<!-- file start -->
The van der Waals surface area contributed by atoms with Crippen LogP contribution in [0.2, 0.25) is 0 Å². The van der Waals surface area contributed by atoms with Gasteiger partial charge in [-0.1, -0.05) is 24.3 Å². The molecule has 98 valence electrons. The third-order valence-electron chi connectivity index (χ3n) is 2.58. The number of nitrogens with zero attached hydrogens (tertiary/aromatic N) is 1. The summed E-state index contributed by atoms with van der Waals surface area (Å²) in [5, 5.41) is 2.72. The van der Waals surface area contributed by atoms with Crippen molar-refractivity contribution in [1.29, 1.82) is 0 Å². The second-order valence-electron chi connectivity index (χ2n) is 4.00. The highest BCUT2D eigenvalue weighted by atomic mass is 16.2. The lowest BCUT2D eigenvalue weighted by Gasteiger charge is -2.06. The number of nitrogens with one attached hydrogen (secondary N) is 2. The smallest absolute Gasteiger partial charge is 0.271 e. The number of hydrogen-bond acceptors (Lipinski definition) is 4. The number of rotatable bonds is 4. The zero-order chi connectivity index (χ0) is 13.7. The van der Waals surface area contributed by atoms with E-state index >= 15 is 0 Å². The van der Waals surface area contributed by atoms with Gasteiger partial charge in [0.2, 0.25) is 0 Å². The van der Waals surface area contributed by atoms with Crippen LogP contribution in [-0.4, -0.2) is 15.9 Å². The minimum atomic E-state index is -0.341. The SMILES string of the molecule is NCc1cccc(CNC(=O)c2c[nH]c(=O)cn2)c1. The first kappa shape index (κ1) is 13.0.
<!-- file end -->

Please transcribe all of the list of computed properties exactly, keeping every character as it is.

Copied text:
The van der Waals surface area contributed by atoms with Crippen LogP contribution in [0.2, 0.25) is 0 Å². The van der Waals surface area contributed by atoms with Gasteiger partial charge in [-0.1, -0.05) is 24.3 Å². The molecule has 98 valence electrons. The third-order valence-electron chi connectivity index (χ3n) is 2.58. The number of nitrogens with zero attached hydrogens (tertiary/aromatic N) is 1. The summed E-state index contributed by atoms with van der Waals surface area (Å²) in [5, 5.41) is 2.72. The van der Waals surface area contributed by atoms with Crippen molar-refractivity contribution in [1.29, 1.82) is 0 Å². The second-order valence-electron chi connectivity index (χ2n) is 4.00. The highest BCUT2D eigenvalue weighted by atomic mass is 16.2. The lowest BCUT2D eigenvalue weighted by Gasteiger charge is -2.06. The number of nitrogens with one attached hydrogen (secondary N) is 2. The smallest absolute Gasteiger partial charge is 0.271 e. The number of hydrogen-bond acceptors (Lipinski definition) is 4. The number of rotatable bonds is 4. The zero-order chi connectivity index (χ0) is 13.7. The van der Waals surface area contributed by atoms with E-state index >= 15 is 0 Å². The van der Waals surface area contributed by atoms with Gasteiger partial charge in [0.2, 0.25) is 0 Å². The van der Waals surface area contributed by atoms with Crippen LogP contribution in [-0.4, -0.2) is 15.9 Å². The minimum atomic E-state index is -0.341. The SMILES string of the molecule is NCc1cccc(CNC(=O)c2c[nH]c(=O)cn2)c1. The first kappa shape index (κ1) is 13.0.